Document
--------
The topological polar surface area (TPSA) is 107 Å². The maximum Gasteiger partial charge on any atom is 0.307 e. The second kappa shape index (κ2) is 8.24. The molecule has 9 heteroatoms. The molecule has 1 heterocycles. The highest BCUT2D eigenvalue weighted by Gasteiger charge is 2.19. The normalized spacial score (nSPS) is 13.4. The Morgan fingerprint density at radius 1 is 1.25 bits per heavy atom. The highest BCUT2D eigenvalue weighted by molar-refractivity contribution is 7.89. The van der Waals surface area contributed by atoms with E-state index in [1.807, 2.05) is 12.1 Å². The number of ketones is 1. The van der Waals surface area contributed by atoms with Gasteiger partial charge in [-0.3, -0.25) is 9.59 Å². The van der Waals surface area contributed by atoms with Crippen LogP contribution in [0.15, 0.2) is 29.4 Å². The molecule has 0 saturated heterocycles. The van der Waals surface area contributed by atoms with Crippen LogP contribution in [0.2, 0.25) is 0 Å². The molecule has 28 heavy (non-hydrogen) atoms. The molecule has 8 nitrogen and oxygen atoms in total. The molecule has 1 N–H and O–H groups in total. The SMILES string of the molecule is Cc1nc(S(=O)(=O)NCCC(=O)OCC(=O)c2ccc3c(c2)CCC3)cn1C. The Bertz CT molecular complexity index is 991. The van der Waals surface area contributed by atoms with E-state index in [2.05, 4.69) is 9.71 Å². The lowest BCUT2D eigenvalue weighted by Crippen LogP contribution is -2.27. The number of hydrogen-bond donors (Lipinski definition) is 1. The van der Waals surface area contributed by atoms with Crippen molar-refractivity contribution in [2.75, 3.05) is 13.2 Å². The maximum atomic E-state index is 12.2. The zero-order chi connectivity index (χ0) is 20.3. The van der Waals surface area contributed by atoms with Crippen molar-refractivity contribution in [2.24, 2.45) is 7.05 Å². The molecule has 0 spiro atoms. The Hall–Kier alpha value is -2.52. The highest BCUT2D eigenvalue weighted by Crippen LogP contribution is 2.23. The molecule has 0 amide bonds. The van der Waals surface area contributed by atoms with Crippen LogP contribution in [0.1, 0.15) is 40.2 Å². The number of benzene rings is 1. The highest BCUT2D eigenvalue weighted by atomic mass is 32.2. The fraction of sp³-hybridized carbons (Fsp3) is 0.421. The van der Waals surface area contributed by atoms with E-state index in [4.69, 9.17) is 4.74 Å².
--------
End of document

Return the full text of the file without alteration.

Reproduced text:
The topological polar surface area (TPSA) is 107 Å². The maximum Gasteiger partial charge on any atom is 0.307 e. The second kappa shape index (κ2) is 8.24. The molecule has 9 heteroatoms. The molecule has 1 heterocycles. The highest BCUT2D eigenvalue weighted by Gasteiger charge is 2.19. The normalized spacial score (nSPS) is 13.4. The Morgan fingerprint density at radius 1 is 1.25 bits per heavy atom. The highest BCUT2D eigenvalue weighted by molar-refractivity contribution is 7.89. The van der Waals surface area contributed by atoms with E-state index in [1.807, 2.05) is 12.1 Å². The number of ketones is 1. The van der Waals surface area contributed by atoms with Gasteiger partial charge in [-0.3, -0.25) is 9.59 Å². The van der Waals surface area contributed by atoms with Crippen LogP contribution in [0.15, 0.2) is 29.4 Å². The molecule has 0 saturated heterocycles. The van der Waals surface area contributed by atoms with Crippen LogP contribution in [0.2, 0.25) is 0 Å². The molecule has 28 heavy (non-hydrogen) atoms. The molecule has 8 nitrogen and oxygen atoms in total. The molecule has 1 N–H and O–H groups in total. The SMILES string of the molecule is Cc1nc(S(=O)(=O)NCCC(=O)OCC(=O)c2ccc3c(c2)CCC3)cn1C. The Bertz CT molecular complexity index is 991. The van der Waals surface area contributed by atoms with E-state index in [2.05, 4.69) is 9.71 Å². The lowest BCUT2D eigenvalue weighted by Crippen LogP contribution is -2.27. The number of hydrogen-bond donors (Lipinski definition) is 1. The van der Waals surface area contributed by atoms with Crippen molar-refractivity contribution in [2.75, 3.05) is 13.2 Å². The maximum atomic E-state index is 12.2. The zero-order chi connectivity index (χ0) is 20.3. The van der Waals surface area contributed by atoms with Crippen molar-refractivity contribution in [2.24, 2.45) is 7.05 Å². The molecule has 0 spiro atoms. The Hall–Kier alpha value is -2.52. The highest BCUT2D eigenvalue weighted by Crippen LogP contribution is 2.23. The molecule has 0 amide bonds. The van der Waals surface area contributed by atoms with Crippen LogP contribution in [0.1, 0.15) is 40.2 Å². The number of benzene rings is 1. The highest BCUT2D eigenvalue weighted by atomic mass is 32.2. The fraction of sp³-hybridized carbons (Fsp3) is 0.421. The van der Waals surface area contributed by atoms with E-state index in [4.69, 9.17) is 4.74 Å².